Biologists from Ventana Wildlife Society’s Condor Recovery Project in Big Sur made a disappointing discovery on July 21st. They found the lifeless body of a wild California condor chick lying in thick brush beneath its redwood nest tree in Landel-Hills Big Creek Reserve. Joe Burnett, Sr. Wildlife Biologist for the VWS Condor Project and who recovered the chick personally said, “Although the loss of a wild chick is never easy, we still feel very fortunate to have four chicks surviving in the wild this year. In 2007 and 2008 we had a combined total of three chicks produced and they still thrive today and 2009 is on track to be the most productive year yet for condors in central California.” Mark Readdie, Manager of UC-Santa Cruz Landel-Hills Big Creek Reserve added, “We are excited that the pair is nesting at Big Creek Reserve but it’s tragic how their chick died.”VWS Biologists located the deceased chick while preparing to conduct a routine nest check and exam on the chick. Upon closer examination, Biologists and local Veterinarian, Dr. Amy Wells, noticed an unusual protrusion from the chick’s ventriculus (stomach). Dr. Wells found a matted ball of trash (glass shards, plastic, a piece of metal, and a penny) and animal hair in the chick’s stomach. Condor #503 was then sent to San Diego Zoo’s Pathology Lab for a full necropsy. The necropsy results confirmed our suspicions with the discovery of even more trash (additional glass shards and pieces of rubber) lower in the stomach. Pathologists suspect the penny, which is high in zinc and very toxic to birds when ingested, could have also played a role in this chick’s death. Pathology noted that the carcass of the deceased chick was in an advanced state of decomposition and toxicity tests were inconclusive.
Veterinarian of Monterey’s Avian and Exotic Animal Health Clinic, Dr. Amy Wells said, “Based on the results of the necropsy exam, the most probable cause of death for chick #503 was trash ingestion and digestive blockage, which stopped the intake of food and eventually led to starvation.”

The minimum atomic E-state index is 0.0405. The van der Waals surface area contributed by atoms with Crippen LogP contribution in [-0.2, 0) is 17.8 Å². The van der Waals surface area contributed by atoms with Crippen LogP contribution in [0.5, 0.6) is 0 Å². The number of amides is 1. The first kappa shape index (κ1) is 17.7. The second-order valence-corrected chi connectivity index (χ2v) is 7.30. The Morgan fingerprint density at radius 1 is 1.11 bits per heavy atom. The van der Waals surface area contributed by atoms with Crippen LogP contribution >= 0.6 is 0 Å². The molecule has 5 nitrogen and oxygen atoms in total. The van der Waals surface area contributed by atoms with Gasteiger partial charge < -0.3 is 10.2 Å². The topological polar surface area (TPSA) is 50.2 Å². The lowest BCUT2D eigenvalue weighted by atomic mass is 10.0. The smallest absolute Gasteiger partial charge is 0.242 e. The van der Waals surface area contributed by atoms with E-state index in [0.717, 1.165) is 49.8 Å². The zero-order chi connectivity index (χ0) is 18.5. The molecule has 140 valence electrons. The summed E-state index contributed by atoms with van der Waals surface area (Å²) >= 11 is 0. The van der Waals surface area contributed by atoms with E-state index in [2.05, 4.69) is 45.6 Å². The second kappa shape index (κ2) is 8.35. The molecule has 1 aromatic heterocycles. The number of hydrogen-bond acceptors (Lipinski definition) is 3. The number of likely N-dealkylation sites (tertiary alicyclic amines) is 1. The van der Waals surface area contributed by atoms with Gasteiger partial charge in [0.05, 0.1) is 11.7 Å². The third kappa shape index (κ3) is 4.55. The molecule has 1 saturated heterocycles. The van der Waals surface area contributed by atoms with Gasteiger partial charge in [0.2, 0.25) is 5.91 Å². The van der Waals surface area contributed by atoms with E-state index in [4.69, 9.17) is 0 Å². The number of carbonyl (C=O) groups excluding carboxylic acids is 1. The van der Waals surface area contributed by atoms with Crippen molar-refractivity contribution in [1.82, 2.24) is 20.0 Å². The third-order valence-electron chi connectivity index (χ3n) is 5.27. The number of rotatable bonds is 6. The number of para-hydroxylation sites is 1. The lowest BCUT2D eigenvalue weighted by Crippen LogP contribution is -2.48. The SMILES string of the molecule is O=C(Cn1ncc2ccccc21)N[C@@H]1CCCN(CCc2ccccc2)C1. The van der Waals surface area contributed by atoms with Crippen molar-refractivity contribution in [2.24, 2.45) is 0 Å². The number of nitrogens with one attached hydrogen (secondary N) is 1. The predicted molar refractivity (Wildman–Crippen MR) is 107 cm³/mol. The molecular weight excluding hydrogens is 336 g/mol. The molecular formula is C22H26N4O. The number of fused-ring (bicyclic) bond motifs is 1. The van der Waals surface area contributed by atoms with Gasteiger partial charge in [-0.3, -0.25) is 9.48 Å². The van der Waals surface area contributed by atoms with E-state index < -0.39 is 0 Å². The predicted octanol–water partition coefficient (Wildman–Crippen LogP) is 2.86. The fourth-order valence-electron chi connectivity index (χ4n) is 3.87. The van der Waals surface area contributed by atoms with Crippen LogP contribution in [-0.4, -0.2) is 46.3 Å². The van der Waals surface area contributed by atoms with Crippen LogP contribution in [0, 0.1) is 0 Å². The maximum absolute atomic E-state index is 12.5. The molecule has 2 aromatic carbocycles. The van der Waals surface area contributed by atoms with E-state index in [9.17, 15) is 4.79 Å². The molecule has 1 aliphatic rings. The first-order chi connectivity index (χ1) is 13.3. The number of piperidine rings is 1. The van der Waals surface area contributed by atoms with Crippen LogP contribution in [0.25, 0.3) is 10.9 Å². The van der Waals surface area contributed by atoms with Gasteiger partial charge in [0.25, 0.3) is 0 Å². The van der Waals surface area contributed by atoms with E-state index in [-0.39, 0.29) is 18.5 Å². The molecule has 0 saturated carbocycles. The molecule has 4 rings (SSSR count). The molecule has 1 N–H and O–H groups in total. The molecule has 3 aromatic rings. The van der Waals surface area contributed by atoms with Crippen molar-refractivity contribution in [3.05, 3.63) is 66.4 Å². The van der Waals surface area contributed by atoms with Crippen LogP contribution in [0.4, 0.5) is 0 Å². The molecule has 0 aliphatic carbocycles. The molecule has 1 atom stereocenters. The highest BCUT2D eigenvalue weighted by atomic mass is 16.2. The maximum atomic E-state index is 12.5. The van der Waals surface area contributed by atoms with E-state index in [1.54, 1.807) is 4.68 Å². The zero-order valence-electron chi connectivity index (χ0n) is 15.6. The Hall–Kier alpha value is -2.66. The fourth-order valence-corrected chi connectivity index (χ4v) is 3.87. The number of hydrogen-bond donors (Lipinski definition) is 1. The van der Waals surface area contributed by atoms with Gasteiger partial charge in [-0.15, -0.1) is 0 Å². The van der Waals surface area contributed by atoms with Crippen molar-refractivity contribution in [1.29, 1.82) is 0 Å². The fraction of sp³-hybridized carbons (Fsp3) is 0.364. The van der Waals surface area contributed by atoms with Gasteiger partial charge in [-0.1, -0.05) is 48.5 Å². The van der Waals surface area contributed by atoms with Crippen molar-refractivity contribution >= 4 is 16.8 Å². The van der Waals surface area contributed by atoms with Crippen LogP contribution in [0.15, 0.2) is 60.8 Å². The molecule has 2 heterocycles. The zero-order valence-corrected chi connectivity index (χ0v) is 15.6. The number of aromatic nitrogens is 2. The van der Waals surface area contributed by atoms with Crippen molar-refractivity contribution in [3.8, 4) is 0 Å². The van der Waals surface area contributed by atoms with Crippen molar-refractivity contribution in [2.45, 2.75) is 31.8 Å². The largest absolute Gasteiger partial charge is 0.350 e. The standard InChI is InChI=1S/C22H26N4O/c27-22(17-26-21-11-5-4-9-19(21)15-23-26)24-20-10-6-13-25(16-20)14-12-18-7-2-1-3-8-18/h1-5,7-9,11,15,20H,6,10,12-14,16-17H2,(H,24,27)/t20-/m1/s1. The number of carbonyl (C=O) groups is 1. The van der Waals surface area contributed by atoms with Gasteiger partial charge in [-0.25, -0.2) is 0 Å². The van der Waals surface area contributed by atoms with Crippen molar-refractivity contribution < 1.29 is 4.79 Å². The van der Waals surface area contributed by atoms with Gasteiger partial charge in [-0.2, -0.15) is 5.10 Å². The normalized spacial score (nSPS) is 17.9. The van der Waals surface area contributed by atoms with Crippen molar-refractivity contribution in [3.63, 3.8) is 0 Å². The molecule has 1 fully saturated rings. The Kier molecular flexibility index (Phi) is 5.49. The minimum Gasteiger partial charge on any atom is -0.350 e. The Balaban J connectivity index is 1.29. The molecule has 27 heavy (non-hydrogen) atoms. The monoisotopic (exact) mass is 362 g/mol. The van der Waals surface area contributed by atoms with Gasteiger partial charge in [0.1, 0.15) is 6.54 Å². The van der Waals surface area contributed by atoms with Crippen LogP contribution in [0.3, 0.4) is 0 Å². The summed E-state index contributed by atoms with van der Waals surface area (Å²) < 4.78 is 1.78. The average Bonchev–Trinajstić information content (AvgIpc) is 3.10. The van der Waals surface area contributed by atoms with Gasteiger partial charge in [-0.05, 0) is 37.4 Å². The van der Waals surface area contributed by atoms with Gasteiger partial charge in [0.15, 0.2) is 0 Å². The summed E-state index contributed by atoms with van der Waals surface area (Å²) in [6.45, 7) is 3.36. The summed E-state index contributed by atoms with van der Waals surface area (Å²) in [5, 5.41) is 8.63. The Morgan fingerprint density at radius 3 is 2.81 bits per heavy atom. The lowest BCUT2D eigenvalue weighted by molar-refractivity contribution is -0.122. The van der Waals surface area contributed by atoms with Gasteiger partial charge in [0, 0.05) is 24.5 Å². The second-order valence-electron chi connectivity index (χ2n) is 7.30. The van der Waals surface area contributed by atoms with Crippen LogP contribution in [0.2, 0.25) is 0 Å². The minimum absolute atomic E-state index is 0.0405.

The parents have been diligently providing food for the chick they find along the Big Sur coast, which includes sea lion and whale meat. We suspect the parents are finding small pieces of trash while on the search for food. VWS biologists regularly clean up vehicle pull-off areas on scenic Highway One in Big Sur as a preventative measure. However, the task is just too big of a job for just a few people. “We are alarmed at the amount of trash left behind along the scenic Highway One in Big Sur and its effects on wildlife. We need help to clean up and more importantly we people to dispose of their trash appropriately”, said VWS executive director, Kelly Sorenson.
The wild female chick, known as #503, was approximately 3 1/2 months old and is the offspring of condors #208, aka “Solo” and #168 aka “Beak Boy”. For more information about current status of condor conservation and these individual condors, go to www.mycondor.org
Why the condor parents of this chick are collecting these small trash items is largely unknown, but biologists suspect it is a case of mistaken identity and that birds are accidentally picking up trash when they would normally be finding small pieces of animal bones as a calcium source for their chicks. Although, biologists still feel the most disturbing trend is the amount of trash available to the condors along Big Sur’s scenic highway. Condors aren’t alone with the trash issue; sea birds (albatross) and other animals (dolphins, sea otters) are also impacted by discarded trash. The beauty of Big Sur and its animal inhabitants are breathtaking, but beneath this amazing scenery there lies a trash problem that potentially threatens it all.
Condor #503 is one of five condors chicks produced in the wild in central California this year. The four remaining chicks continue to do well.
Ventana Wildlife Society is the only non-profit organization releasing and monitoring California condors in California and is a member of the California Condor Recovery Program, led by the U.S. Fish and Wildlife Service. Ventana Wildlife Society began condor releases in Big Sur in 1997 and then initiated a second release site in 2003 at Pinnacles National Monument in collaboration with the National Parks Service. Currently, Ventana Wildlife Society and the National Parks Service monitor and manage a flock of 48 wild condors in Central California, roughly half the population for California, which is currently 94 birds.